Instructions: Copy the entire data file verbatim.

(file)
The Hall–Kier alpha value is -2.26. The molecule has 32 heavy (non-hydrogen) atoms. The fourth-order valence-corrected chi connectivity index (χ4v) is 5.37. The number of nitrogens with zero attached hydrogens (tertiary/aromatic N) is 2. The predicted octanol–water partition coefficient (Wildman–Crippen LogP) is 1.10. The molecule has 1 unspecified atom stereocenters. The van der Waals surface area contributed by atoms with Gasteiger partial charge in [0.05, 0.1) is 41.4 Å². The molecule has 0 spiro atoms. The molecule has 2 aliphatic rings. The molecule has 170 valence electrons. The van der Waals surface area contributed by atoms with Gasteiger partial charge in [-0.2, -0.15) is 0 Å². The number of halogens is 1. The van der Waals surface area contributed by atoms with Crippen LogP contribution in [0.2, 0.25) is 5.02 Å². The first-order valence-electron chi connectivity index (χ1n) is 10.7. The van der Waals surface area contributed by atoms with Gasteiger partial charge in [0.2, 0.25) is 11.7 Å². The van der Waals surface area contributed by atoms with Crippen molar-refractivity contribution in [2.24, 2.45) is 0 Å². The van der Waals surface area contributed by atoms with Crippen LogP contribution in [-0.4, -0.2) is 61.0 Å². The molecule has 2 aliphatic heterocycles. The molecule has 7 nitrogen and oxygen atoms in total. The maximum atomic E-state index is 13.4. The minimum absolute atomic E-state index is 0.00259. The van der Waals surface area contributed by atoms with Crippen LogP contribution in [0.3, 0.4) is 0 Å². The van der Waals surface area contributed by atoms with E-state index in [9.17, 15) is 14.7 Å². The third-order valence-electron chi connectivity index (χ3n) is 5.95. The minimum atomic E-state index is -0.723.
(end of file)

The Hall–Kier alpha value is -2.26. The molecule has 32 heavy (non-hydrogen) atoms. The fourth-order valence-corrected chi connectivity index (χ4v) is 5.37. The number of nitrogens with zero attached hydrogens (tertiary/aromatic N) is 2. The predicted octanol–water partition coefficient (Wildman–Crippen LogP) is 1.10. The molecule has 1 unspecified atom stereocenters. The van der Waals surface area contributed by atoms with Gasteiger partial charge in [0.05, 0.1) is 41.4 Å². The molecule has 0 spiro atoms. The molecule has 2 aliphatic rings. The molecule has 170 valence electrons. The van der Waals surface area contributed by atoms with Gasteiger partial charge in [-0.2, -0.15) is 0 Å². The number of halogens is 1. The van der Waals surface area contributed by atoms with Crippen LogP contribution in [0.2, 0.25) is 5.02 Å². The first-order valence-electron chi connectivity index (χ1n) is 10.7. The van der Waals surface area contributed by atoms with Gasteiger partial charge in [0.2, 0.25) is 11.7 Å². The van der Waals surface area contributed by atoms with Crippen molar-refractivity contribution in [2.24, 2.45) is 0 Å². The van der Waals surface area contributed by atoms with Crippen LogP contribution in [-0.4, -0.2) is 61.0 Å². The molecule has 2 aliphatic heterocycles. The molecule has 7 nitrogen and oxygen atoms in total. The maximum atomic E-state index is 13.4. The minimum absolute atomic E-state index is 0.00259. The van der Waals surface area contributed by atoms with Crippen LogP contribution in [0.3, 0.4) is 0 Å². The van der Waals surface area contributed by atoms with E-state index in [9.17, 15) is 14.7 Å². The third-order valence-electron chi connectivity index (χ3n) is 5.95. The minimum atomic E-state index is -0.723.